Andrea Stemper’s one of our NGPF Fellows who integrates personal finance into her economics classes (but not for long — she’s also advocating at her district to make personal finance its own elective course, which we’d LOVE to see happen). Adept at integrating financial capability into econ, Andrea’s written in with this suggestion for a lesson on job prospects and supply & demand:
Neat interactive from Flowing Data demonstrating the importance of education when it comes to income for young people (18-34):
Students can toggle between 1966 and 2016 to see how the median as well as the dispersion of wages changes over this fifty year period.
From Korn Ferry International, the highest paying fields among the 25 they analyzed were:
As in years past, those entering Science, Technology, Engineering and Math (STEM) careers can expect to garner the best starting salaries. The five highest-paying fields of the 25 jobs in the analysis include:
- Software Developer $65,232 (31 percent above average)
- Engineer $63,036 (27 percent above average)
- Actuary $59,212 (19 percent above average)
- Scientist/researcher $58,733 (18 percent above average)
- Environmental Professional $56,660 (14 percent above average)
Wondering what the average was for the Class of 2017?
Questions (Note: Students should also read the Quartz article which will help in answering the questions):
To a student with little in the way of financial assets, this is a critical question for them to answer. Why? Because it provides them with the right mindset as they are coming to conclusions about their post-high school life.
From “Of Dollars and Data,” one of my new favorite blogs:
Nearly all articles written about investment and personal finance (mine included) focus heavily on financial assets despite the fact that most of your value (like mine) is likely not contained within financial assets. Most of your financial value is already contained within yourself, waiting to be unlocked over time. What I am talking about is a concept called human capital, or the value of all of your skills and knowledge. Your human capital can be thought of as an asset that you use to earn money. Understanding this concept should provide the motivation behind why you should save and invest.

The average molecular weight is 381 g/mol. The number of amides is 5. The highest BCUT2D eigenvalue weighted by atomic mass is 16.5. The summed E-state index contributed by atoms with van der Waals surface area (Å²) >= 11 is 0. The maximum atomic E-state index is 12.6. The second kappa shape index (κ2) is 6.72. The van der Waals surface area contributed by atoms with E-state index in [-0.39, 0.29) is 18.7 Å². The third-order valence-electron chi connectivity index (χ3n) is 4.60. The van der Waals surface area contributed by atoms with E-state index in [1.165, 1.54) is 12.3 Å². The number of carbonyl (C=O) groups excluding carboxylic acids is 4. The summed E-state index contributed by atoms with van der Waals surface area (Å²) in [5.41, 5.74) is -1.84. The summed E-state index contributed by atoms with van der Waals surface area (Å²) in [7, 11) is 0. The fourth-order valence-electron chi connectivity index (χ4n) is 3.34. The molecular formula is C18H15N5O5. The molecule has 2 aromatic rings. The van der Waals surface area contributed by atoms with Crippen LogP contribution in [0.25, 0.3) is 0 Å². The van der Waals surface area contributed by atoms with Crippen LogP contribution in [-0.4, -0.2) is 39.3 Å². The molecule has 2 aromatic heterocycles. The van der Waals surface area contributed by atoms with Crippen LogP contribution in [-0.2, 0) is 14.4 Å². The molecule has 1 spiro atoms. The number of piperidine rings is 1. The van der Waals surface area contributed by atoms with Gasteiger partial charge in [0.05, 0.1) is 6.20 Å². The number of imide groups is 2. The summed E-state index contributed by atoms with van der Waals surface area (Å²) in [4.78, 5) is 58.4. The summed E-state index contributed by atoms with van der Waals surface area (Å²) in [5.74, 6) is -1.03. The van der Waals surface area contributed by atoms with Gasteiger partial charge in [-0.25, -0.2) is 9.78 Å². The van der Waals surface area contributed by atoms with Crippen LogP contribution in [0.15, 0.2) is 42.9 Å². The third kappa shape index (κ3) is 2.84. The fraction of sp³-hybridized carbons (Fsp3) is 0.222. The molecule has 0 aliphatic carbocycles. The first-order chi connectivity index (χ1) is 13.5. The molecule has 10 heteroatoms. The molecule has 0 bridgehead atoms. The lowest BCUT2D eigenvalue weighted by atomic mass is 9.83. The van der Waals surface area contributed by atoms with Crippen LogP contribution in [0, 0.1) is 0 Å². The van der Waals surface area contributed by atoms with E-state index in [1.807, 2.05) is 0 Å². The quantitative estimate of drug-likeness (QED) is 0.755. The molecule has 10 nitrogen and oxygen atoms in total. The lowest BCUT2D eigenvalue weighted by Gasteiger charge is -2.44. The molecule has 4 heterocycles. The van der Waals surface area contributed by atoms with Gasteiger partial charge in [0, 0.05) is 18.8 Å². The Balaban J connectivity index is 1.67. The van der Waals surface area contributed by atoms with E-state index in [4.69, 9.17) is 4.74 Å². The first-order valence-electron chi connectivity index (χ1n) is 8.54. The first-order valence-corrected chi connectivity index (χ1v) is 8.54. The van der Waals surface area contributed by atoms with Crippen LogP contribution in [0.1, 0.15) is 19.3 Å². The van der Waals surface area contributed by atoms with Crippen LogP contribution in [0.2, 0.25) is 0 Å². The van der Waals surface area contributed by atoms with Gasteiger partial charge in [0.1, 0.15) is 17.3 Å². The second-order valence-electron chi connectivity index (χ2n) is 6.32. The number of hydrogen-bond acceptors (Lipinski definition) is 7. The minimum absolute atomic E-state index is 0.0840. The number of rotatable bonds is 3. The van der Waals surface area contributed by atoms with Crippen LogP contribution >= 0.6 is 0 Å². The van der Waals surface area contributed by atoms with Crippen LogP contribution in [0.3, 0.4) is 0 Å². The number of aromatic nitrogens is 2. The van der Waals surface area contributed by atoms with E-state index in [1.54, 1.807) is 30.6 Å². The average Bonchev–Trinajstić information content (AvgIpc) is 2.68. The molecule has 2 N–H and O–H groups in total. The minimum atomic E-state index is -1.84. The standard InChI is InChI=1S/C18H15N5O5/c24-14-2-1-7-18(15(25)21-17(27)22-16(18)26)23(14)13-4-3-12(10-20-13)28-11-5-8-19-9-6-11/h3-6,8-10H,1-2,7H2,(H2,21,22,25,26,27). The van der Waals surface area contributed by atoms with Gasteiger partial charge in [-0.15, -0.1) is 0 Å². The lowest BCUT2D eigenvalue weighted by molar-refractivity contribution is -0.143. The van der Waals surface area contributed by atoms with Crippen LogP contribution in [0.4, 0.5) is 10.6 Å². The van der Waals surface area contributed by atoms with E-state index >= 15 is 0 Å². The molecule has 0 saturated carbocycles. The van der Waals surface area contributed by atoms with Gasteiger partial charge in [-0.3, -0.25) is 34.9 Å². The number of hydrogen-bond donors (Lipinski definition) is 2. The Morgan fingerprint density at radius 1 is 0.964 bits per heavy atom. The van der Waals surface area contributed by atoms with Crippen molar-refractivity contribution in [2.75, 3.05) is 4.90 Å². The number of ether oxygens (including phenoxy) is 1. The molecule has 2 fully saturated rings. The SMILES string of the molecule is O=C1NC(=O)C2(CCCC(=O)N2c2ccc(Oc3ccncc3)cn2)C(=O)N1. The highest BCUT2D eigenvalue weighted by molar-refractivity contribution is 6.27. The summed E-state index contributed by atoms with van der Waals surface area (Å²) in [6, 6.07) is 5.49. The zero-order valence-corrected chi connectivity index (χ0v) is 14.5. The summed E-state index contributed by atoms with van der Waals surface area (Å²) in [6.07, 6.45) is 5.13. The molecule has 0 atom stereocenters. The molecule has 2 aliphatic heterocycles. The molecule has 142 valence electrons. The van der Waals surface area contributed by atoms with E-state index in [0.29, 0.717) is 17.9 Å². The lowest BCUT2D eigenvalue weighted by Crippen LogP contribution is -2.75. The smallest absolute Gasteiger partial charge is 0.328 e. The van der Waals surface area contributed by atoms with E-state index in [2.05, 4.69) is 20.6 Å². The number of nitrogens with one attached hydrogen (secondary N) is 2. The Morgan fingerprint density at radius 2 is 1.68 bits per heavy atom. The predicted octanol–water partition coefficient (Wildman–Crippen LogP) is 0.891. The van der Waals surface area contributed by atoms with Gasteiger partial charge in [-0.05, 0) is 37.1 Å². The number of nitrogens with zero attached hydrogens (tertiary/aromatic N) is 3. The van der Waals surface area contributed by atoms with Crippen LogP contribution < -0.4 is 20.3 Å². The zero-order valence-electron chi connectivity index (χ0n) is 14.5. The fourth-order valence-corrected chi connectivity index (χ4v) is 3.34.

He goes on to introduce the concept of present value to come up with a dollar value for human capital based on a future income stream discounted to the present using a discount factor. The example he gives is pay of $50,000 over 40 years discounted at a 3% rate yields a present value of $1.1 million. The point he makes is that human capital is an asset that eventually declines over time which explains why saving is so important.
He provides this nifty graph to display this concept:
First, a little orientation: The X axis is hourly median wage for a given career and the Y axis is the differential in wages between the 10th and 75th percentile. So what the graph is telling us is that the careers that have the highest values on the Y axis have the highest percentage increase in wages between top (75th percentile) and bottom performers (10th percentile). As displayed on the graph, most of the high Y-axis values align with jobs in the entertainment business. For example, to take one job, Actor, you can see the hourly median wage is about $20 and the wage percentage increase between the 10th and 75th percentile is over 400%.
Have some fun with this graph by going to the interactive version here where your students can scroll over and find what career aligns with a given plot on the graph. Here are some questions:
- What 4-5 jobs have the lowest amount of wage dispersion between top